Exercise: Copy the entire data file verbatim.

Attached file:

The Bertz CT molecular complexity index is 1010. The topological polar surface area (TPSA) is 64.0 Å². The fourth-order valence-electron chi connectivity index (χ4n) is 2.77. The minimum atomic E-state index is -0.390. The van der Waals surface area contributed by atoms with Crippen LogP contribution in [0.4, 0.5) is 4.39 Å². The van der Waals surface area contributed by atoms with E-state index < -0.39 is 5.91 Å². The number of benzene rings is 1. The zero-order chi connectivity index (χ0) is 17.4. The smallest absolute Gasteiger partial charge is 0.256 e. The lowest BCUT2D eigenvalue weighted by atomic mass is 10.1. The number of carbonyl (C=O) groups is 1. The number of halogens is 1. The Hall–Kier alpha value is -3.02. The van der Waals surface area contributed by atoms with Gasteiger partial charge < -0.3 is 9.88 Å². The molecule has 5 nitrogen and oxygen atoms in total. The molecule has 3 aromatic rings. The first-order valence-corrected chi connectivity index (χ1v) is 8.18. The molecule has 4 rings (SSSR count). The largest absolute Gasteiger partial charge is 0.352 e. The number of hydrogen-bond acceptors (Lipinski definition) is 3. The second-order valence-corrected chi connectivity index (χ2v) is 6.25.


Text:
The Bertz CT molecular complexity index is 1010. The topological polar surface area (TPSA) is 64.0 Å². The fourth-order valence-electron chi connectivity index (χ4n) is 2.77. The minimum atomic E-state index is -0.390. The van der Waals surface area contributed by atoms with Crippen LogP contribution in [0.4, 0.5) is 4.39 Å². The van der Waals surface area contributed by atoms with E-state index < -0.39 is 5.91 Å². The number of benzene rings is 1. The zero-order chi connectivity index (χ0) is 17.4. The smallest absolute Gasteiger partial charge is 0.256 e. The lowest BCUT2D eigenvalue weighted by atomic mass is 10.1. The number of carbonyl (C=O) groups is 1. The number of halogens is 1. The Hall–Kier alpha value is -3.02. The van der Waals surface area contributed by atoms with Gasteiger partial charge < -0.3 is 9.88 Å². The molecule has 5 nitrogen and oxygen atoms in total. The molecule has 3 aromatic rings. The first-order valence-corrected chi connectivity index (χ1v) is 8.18. The molecule has 4 rings (SSSR count). The largest absolute Gasteiger partial charge is 0.352 e. The number of hydrogen-bond acceptors (Lipinski definition) is 3. The second-order valence-corrected chi connectivity index (χ2v) is 6.25.